They met up with Inquisitor Moore at the TV station and all of them walked in the door with the imposing figure of Halkus standing behind them. The secretary looked up from her magazine, peered over the rim of her glasses, and froze.
Shaley smiled at her across the desk. “Hello again.”
“Special Inquisitor Moore.” He flashed his badge. “The news studio. Which way?”
“Oh, I’m…uh, not sure I can let you…” the secretary stammered.
The Inquisitor’s gaze narrowed, boring into the startled woman.
Her snippy façade crumbled. “Yes, sir, right this way.”
She led them through a maze of corridors and through a large metal door.
“But their broadcasting right now, sir! You can’t…”
Halkus burst into the studio like a storm. The kids were on his heels, delivering polite waves to the stunned crew. The Inquisitor didn’t stop; he strode onto the set, picked Maksey up and sat her on the edge of the desk right in front of the news anchor. He only turned briefly to say, “Excuse me.”
The anchorwoman got up and scurried away.
“Kindly continue broadcasting please,” Halkus instructed the crew, then faced the camera. “Good day. My name is Halkus Moore. I am a Special Inquisitor with the Fremian Counsel. Over the last several days we have been shown misinformation that has led us to disagreements, and finally to declare war with our Olred neighbors.
“I have been tracking the chain of events that have led up to this situation and there have been some links missing in the story. A short time ago I discovered a key link, one that I believe will cause us to reconsider our position and possibly affect our choices about the future.”
The children piled onto the desk around him. The studio was dead quiet and all cameras focused on Halkus.
“This information came to light solely because of the efforts of these brave children who, in my eyes, are not children at all, but true heroes of not only Fremia, but our entire world. I believe I will leave the telling of this tale to them. Have patience, they’re excited.”
Maksey started, then Chalo took over. With each of them adding bits and pieces, they told, in short, the story of how they’d made the footage. Then Halkus finished off for them.
“So, to recap, the boys tested the shield and made a film of it. Somebody saw to it that the footage clipped them out of the picture to make it seem like the whole operation was an Olred intelligence mission, which it wasn’t. What is still unclear, and I’m certain is a mystery to both Fremia and Olred, is what the shield is and why it is protecting this one, humble farmer. I leave you now with the footage. Look for the boys in the foreground. Thank you.”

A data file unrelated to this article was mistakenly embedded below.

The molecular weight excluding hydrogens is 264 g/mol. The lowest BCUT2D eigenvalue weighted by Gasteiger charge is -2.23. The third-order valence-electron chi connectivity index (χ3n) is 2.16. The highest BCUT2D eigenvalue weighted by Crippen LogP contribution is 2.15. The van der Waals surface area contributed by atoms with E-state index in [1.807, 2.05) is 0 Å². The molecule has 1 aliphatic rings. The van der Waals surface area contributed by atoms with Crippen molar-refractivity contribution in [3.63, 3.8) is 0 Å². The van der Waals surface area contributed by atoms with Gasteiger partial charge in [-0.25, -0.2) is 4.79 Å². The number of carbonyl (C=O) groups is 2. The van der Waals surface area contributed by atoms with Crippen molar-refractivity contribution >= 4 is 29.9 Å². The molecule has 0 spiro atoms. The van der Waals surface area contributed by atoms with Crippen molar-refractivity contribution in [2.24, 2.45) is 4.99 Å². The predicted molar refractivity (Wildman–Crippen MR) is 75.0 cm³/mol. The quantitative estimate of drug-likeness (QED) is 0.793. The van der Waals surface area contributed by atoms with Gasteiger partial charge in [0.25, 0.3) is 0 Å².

Halkus walked off the set and handed the footage to the producer, who took it into the film booth. Halkus waited in the studio with the children.
“Are we done now?” Maksey looked up at him.
“Not quite, little one, we still have a rat to trap.” He smiled as a few minutes later, two large agents in the same long black coats and big hats that Halkus wore, dragged the producer back into the anchor room.
“We caught him trying to switch the film. Here’s the cut version, sir. The real one is playing right now.”
They looked at the monitor as the footage showed the boys throwing rocks at Mortimer’s back, over and over.
“He made me do it!” the producer wailed. “That army guy. He said he would take over the whole studio if I didn’t do it!” The producer fell to his knees, groveling.
Halkus knelt down until he was nose to nose with the man. “Name.”
“Deadry or Deggy or something. Don’t kill me, please!”
One of the agents stifled a laugh. Halkus looked at Maksey and Chalo, and tilted his head at the producer. Maksey stepped up to him while the cameras continued to roll.
“You’re a bad man!” She stuck her tongue out at him.
Chalo stood behind her. “And the Crescent Street Riders don’t like bad guys.”
Halkus took Maksey’s hand and they all strode out of the studio. “Play it on the hour, every hour,” he barked as they left.
© 2015 Copyright Montgomery Thompson